Property damage coverage may not be available for personal property or contents when the insurance policy in question lacks an Additional Coverages. (ALM Media archives) Property damage coverage may not be available for personal property or contents when the insurance policy in question lacks an Additional Coverages. (ALM Media archives)

Question: I have attached a Condominium Renters policy sent to me by Geico, underwritten by American Bankers Insurance.

The policy states that it covers personal property, but does not mention improvements

When there is no mention of “improvements” in the policy, would the personal property coverage still cover the improvements made by the tenant or would coverage for improvements need to be specifically mentioned?

— Hawaii Subscriber

Answer: In your policy under Additional Coverages, it has section 10, Building Additions and Alterations. This is designed to provide coverage for improvements or betterments made at the expense of the insured to the parts of the premises used exclusively by the insured. This is where you find coverage for anything the tenant modifies to the actual building itself.

Coverage for contents alone, if the policy did not have the Additional Coverages section, would not provide coverage. Contents are movable property; anything permanent to the building becomes part of the building once the resident leaves.

How to classify fixtures and additions

Question: I am involved in a loss where the landlord supplied movable partitions, which are hard wired into the building. They were damaged by a covered cause of loss, but here is insufficient contents coverage to cover them.

We are attempting to claim these partitions as building items under the commercial property coverage, which is provided by form CP 00 10 06 95.

This form defines building as:

Building, meaning the designated building or structure at the premises described in the Declaration, including:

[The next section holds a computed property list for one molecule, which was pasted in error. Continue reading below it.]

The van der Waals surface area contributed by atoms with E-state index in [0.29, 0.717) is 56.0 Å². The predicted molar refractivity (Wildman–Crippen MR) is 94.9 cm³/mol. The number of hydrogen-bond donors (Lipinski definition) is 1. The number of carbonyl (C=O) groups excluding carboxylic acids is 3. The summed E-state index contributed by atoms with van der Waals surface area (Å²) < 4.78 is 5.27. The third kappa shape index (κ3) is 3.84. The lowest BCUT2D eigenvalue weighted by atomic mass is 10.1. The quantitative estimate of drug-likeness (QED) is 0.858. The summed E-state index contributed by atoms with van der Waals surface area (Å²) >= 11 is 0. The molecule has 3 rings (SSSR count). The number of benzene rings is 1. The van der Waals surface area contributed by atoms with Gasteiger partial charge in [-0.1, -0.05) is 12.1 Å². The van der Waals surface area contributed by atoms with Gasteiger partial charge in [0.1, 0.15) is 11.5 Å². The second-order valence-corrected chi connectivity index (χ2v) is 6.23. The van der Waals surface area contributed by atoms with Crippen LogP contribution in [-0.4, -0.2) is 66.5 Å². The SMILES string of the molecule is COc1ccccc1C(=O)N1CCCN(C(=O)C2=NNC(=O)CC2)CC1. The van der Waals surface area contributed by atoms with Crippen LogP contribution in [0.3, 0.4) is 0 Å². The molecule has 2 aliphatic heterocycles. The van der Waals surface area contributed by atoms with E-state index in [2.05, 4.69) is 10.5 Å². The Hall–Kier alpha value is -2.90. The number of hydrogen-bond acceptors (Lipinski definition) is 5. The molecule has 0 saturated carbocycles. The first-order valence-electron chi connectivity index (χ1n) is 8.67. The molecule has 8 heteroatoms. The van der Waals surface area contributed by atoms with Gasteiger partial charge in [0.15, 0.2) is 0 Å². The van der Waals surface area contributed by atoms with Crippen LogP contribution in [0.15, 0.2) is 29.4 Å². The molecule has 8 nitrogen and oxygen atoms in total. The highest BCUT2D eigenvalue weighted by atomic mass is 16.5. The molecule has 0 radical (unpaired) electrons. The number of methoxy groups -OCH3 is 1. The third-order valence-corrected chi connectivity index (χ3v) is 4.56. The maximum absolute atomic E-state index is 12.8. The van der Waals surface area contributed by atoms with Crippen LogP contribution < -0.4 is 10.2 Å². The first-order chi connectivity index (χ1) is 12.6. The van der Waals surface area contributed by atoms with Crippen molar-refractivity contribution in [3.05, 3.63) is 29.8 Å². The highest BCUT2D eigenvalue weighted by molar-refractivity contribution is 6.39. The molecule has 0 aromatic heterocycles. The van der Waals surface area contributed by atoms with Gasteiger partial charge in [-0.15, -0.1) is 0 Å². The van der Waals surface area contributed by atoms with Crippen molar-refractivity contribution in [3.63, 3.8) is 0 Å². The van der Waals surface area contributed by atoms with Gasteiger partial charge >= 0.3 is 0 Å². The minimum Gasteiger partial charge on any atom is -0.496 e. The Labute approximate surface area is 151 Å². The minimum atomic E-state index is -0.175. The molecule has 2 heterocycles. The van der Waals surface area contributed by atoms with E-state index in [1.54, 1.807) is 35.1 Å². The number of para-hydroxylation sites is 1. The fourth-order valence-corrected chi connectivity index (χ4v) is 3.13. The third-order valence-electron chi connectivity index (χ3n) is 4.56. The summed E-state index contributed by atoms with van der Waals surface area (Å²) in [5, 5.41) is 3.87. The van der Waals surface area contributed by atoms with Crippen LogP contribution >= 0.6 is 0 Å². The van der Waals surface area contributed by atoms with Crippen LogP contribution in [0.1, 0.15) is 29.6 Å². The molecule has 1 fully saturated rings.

1. Completed additions;
  2. Fixtures, including outdoor fixtures;
  3. Permanently installed machinery and Equipment.

We believe that the modular workstations are permanently attached fixtures because they are hard-wired into the walls. An electrician in addition to an installer is required to set up and/or remove these items, and sheet rock repairs would need to be made after removal. 

 — Massachusetts Subscriber

Answer: The commercial property form CP 00 10 states that fixtures are covered as either building or business personal property. Fixtures is not a defined term. The 1991 version of this form stated that, under building coverage, the fixtures had to be “permanently installed.” However, that wording was dropped with the 1995 form, leaving the undefined fixtures covered under both building and business personal property.

However, inherent in your description of these fixtures is their attachment to the building. Since these units are hard wired into the building, and some wall damage would occur to remove them, we believe they could be covered as building under the commercial property form.

Anattched air conditioning units stolen during construction

Question: The insured has an existing, insured commercial building. He is turning part of the building into a coffee shop. As part of this project, he had three commercial air conditioning units, as yet unwired and unattached to the building, set into position in preparation for hookup. They were stolen.

The policy defines “covered property” under the definition of “building” as follows: “If not covered by other insurance: Materials, equipment, supplies, and temporary structures, on or within 100 feet of the described premises, used for making additions, alterations, or repairs to the building or structure.”

The company denied the claim due to an exclusion that states, “We will not pay for loss of or damage to: Building materials and supplies not attached as part of the building or structure, unless held for sale by you, caused by or resulting from theft.”

The term “materials, supplies, and equipment” is not defined in the policy. As such, we believe they should be construed by their common meaning. The exclusion bars coverage for materials and supplies but not equipment. We believe anyone remarking upon these air conditioning units would utilize the term equipment, not materials or supplies. If they were on fire or fell off a truck, an observer not knowing specifically what the items were would almost certainly describe them generically as equipment. Thus we believe the claim should be covered.

— Ohio Subscriber

Answer: The air conditioning units would not be considered equipment actually used for making additions, alterations, or repairs to a building. An example of equipment used to make alterations or repairs would be a backhoe used to dig the foundation of an addition. The air conditioning units were just equipment waiting to be installed. Yes, we agree that they would be considered equipment, but not yet permanently installed, so not covered under the building coverage. They could be considered business personal property.

See also: The top 100 P&C insurance groups in 2017